Premature birth is associated with feeding difficulties due to inadequate coordination of sucking, swallowing, and breathing. Nonnutritive sucking (NNS) and oral stimulation interventions may be effective for oral feeding promotion, but the mechanisms of the intervention effects need further clarifications.
We reviewed preterm infant intervention studies with quantitative outcomes of sucking performance to summarize the evidence of the effect of interventions on specific components of sucking.
PubMed, CINAHL, MEDLINE, EMBASE, and PSYCOLIST databases were searched for English language publications through August 2017. Studies were selected if they involved preterm infants, tested experimental interventions to improve sucking or oral feeding skills, and included outcome as an objective measure of sucking performance. Specific Medical Subject Headings (MeSH) terms were utilized.
Nineteen studies were included in this review: 15 randomized, 1 quasi-randomized, and 3 crossover randomized controlled trials. Intervention types were grouped into 6 categories (i) NNS, (ii) NNS with auditory reinforcement, (iii) sensorimotor stimulation, (iv) oral support, (v) combined training, and (vi) nutritive sucking. Efficiency parameters were positively influenced by most types of interventions, though appear to be less affected by trainings based on NNS alone.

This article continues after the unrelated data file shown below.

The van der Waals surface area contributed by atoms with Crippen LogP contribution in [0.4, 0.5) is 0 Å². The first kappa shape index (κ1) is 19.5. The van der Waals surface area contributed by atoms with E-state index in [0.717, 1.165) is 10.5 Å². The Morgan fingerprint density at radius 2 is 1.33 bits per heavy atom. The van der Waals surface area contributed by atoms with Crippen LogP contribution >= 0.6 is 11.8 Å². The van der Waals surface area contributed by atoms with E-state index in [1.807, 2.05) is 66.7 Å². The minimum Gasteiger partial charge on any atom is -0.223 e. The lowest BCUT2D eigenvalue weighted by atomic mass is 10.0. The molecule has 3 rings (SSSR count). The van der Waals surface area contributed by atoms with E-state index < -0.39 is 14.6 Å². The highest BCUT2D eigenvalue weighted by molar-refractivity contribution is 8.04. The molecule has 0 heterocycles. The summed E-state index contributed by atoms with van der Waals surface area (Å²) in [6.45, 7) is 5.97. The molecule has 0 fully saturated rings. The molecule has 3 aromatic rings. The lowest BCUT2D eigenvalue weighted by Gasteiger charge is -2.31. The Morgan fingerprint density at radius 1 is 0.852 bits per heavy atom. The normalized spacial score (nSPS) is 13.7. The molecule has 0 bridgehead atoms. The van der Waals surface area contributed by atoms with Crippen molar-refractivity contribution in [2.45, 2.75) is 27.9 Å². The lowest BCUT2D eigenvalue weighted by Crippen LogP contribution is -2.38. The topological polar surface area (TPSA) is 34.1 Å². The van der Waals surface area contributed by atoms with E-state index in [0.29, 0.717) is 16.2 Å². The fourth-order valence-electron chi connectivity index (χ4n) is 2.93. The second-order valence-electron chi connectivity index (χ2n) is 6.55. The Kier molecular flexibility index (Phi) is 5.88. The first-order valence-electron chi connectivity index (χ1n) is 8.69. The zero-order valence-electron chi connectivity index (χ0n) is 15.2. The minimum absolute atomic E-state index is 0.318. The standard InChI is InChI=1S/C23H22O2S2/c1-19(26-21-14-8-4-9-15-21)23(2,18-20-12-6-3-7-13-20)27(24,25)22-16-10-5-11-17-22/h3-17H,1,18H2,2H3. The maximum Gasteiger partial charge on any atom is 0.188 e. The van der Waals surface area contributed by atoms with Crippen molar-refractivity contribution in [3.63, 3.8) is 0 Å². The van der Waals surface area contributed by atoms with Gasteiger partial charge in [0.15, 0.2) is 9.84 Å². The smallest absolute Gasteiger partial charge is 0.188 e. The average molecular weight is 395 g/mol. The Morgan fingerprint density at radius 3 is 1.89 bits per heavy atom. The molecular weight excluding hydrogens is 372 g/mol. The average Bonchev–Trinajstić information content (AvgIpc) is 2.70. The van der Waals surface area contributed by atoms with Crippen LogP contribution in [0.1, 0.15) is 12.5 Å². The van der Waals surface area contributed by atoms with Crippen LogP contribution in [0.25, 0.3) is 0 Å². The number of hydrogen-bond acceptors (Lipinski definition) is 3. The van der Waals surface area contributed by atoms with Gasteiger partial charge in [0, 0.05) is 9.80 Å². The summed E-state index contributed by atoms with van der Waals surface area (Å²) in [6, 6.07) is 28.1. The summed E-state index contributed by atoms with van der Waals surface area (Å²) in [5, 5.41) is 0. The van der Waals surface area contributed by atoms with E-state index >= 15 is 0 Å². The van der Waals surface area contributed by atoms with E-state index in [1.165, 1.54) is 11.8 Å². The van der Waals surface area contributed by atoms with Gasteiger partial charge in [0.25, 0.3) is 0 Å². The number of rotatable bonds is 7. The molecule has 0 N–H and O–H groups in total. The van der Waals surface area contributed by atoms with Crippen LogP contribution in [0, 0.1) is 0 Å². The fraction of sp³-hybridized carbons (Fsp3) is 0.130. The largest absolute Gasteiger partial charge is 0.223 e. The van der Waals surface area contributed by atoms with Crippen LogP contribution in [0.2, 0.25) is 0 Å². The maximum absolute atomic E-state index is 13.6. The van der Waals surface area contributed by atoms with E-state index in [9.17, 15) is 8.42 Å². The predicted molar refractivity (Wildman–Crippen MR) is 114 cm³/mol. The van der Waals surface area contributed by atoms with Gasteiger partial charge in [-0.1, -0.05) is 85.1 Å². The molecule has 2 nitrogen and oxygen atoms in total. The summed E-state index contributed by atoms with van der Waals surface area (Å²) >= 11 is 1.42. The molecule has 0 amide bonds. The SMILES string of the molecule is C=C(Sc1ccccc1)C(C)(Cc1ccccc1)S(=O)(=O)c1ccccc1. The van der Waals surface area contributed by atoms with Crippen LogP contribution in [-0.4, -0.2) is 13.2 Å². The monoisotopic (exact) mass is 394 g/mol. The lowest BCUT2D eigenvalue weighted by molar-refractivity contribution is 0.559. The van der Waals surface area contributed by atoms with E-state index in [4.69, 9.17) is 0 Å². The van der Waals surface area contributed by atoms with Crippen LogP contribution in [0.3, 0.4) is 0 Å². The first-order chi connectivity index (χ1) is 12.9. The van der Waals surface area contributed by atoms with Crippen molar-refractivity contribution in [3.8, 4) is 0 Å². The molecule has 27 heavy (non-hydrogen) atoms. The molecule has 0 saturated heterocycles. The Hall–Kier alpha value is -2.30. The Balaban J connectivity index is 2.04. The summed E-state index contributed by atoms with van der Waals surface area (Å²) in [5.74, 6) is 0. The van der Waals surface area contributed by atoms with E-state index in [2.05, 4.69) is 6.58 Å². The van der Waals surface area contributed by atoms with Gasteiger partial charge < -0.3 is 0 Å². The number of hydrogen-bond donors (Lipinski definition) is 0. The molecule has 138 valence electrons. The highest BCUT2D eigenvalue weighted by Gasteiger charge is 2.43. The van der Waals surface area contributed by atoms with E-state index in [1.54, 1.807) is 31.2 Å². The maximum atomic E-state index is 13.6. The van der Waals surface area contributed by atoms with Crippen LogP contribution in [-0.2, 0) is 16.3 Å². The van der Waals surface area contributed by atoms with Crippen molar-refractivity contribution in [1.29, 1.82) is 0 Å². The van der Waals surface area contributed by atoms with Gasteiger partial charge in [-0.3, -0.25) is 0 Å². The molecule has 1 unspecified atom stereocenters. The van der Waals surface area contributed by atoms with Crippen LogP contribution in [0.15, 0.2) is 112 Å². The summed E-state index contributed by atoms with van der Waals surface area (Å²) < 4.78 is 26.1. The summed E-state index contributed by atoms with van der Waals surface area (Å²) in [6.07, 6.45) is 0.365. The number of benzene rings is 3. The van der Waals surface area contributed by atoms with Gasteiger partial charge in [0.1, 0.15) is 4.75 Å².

These findings may be useful in the clinical care of infants requiring support to achieve efficient sucking skills through NNS and oral stimulation interventions.
Further studies including quantitative measures of sucking performance outcome measures are needed in order to best understand the needs and provide more tailored interventions to preterm infants.
The BioRobotics Institute, Scuola Superiore Sant'Anna, Polo Sant'Anna Valdera, Pontedera, Pisa, Italy (Drs Grassi, Cecchi, and Laschi); Departments of Translational Research and of New Surgical and Medical Technologies (Dr Sgherri) and Clinical and Experimental Medicine (Dr Guzzetta), University of Pisa, Pisa, Italy; Stella Maris Infant Laboratory for Early Intervention, Department of Developmental Neuroscience, Stella Maris Scientific Institute, Pisa, Italy (Ms Chorna and Drs Marchi and Guzzetta); and Department of Woman and Child Health, Ospedale Versilia AUSL 12, Viareggio, Italy (Dr Gagliardi).
Correspondence: Andrea Guzzetta, MD, PhD, Stella Maris Infant Laboratory for Early Intervention, Department of Developmental Neuroscience, Stella Maris Scientific Institute 331, Viale del Tirreno, 56128 Pisa, Italy (email@example.com).
*Angela Grassi and Giada Sgherri are co-first-authors.
This study was conducted at the Department of Developmental Neuroscience, Stella Maris Scientific Institute, Pisa, Italy.
The authors declared no potential conflicts of interest with respect to the research, authorship, and/or publication of this article.